• I don’t really have anything new or different to say about this but STOP FALLING BEHIND BY DOUBLE DIGITS IN THE FIRST QUARTER YOU DUMMIES. We have like 72 years of recorded basketball evidence citing that it’s almost never a good idea to spot your opponents big leads early in the game. It’s like they are just determined to play the game on Hard Mode instead of Easy Mode because they think it’ll be more fun for us to watch or something. IT’S NOT. IT’S JUST ANNOYING.
  • The Spurs did claw back into the lead in the first quarter, like they usually do, and I actually started to relax a bit. “We’ve seen this movie before,” I said to myself. “Now that they’ve gotten their little 1st quarter swoon out the way it should be smooth sailing from here.” Reader . . . it was not. Take a look at the Lead Tracker Chart from this game. Do you see the little itty bitty grey blip down there awash in a sea of red? That little grey blip was when I told myself everything was going to be ok. Everything is dumb.
Via NBA.com
  • I’ve been very impressed with Jakob Poeltl’s hands this year (what a weird sentence that desperately needs context). I think it has a lot to do with my first impression of him through the early games was that he couldn’t catch a pass to save his life. These days he’s Mr. Reliable. Every thing that comes his way gets securely tucked away or quickly moved along to it’s next location. It’s extremely satisfying to watch. He only scored 2 points on Sunday, but they were sort of emblematic of what I’m talking about. Derrick White rises up for a shot but sees Jakob open under the basket and mid-shot changes his mind. He instead tosses it in to Jakob, who then attempts a mid-air catch and shoot alley-oop layup hybrid number that super goes awry. It’s misses entirely but then, before we have time to be embarrassed for him, he’s right there to deftly tip it back in. Both the catch and the tip require a dexterity that I think it’s super easy to overlook in guys like Poeltl, and it’s been a huge reason he’s able to contribute on offense as much as he has. If you didn’t happen to watch this game then, yes, the fact that I’m devoting this much space to a partially missed alley-oop layup is pretty indicative of how things went.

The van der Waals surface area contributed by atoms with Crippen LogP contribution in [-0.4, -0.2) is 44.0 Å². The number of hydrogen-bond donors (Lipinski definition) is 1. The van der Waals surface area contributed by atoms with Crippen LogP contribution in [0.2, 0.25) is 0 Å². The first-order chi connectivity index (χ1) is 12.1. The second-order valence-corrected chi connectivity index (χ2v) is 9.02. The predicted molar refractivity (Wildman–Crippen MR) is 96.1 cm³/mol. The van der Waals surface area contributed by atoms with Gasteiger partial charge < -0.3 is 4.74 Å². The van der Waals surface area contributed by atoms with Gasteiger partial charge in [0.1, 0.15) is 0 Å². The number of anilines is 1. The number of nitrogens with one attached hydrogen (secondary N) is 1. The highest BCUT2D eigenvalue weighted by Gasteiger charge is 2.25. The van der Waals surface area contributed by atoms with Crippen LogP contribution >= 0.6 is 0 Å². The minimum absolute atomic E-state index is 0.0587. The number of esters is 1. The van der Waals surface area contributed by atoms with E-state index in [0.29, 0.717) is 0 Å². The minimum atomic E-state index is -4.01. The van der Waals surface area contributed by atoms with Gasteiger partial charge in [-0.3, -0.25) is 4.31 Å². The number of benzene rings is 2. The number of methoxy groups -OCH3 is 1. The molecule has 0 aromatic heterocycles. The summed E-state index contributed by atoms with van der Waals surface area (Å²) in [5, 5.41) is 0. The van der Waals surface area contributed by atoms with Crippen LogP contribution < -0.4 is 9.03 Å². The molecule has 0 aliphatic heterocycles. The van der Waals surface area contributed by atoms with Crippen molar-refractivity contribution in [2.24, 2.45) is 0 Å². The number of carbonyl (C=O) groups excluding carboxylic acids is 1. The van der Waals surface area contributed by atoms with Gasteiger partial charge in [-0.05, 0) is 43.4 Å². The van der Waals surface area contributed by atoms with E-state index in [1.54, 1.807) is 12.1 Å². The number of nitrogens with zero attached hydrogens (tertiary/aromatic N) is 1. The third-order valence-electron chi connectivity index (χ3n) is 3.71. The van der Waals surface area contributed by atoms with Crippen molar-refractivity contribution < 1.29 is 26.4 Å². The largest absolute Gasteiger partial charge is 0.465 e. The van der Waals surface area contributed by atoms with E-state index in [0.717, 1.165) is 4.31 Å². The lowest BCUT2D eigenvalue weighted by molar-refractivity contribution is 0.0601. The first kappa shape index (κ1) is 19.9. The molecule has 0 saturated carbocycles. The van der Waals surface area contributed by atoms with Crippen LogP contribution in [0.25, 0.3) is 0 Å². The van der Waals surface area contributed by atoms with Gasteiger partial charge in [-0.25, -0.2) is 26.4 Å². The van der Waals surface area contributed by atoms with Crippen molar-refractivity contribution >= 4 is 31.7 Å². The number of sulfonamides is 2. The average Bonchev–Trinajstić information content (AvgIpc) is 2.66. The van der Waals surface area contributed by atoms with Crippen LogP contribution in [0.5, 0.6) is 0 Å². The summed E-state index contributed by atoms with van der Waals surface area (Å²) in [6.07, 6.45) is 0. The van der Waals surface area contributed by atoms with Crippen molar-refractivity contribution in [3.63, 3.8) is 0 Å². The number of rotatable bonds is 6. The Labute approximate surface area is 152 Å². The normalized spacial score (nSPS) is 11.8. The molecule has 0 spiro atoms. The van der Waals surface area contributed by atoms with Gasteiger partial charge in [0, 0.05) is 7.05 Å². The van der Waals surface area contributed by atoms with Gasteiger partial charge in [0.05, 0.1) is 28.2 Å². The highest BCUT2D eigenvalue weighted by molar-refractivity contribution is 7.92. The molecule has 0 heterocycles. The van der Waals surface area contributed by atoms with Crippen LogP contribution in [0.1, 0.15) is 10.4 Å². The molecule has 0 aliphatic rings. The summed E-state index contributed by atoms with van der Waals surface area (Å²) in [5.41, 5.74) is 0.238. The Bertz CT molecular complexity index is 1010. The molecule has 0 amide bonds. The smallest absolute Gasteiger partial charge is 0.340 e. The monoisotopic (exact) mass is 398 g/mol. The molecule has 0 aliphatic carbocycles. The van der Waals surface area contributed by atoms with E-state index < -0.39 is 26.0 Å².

• MARCO WATCH: I spend a significant amount of time thinking about the Spurs resident philosopher-poet and the ways in which he chooses to play the game of basketball. It occupies my thoughts while I’m at work or walking my dog or cooking dinner. It seeps into my reality and shapes the contours of my universe. How does he do the things that he does, sure, but more importantly, why does he do them? What purpose is there to be found in a man who defiantly turns his back on the architecture of this game? These are rules and norms that have been carefully laid out over many decades and Marco has decided that they no longer matter. Set your feet. Square your shoulders. Finish towards the basket. These are rules for the jump shot that might as well have been chiseled onto stone tablets by James Naismith himself. Marco has seen these rules and found them wanting. Take a look at this picture below. The ball is in the basket and Marco, with nothing more than a quick look back, has decided that he must ride on to his next adventure. There are secrets out there to be discovered. The perfect shooting form has it’s place, of course, but perfection indicates a period at the end of a sentence. Maybe Marco has simply decided to start a new one.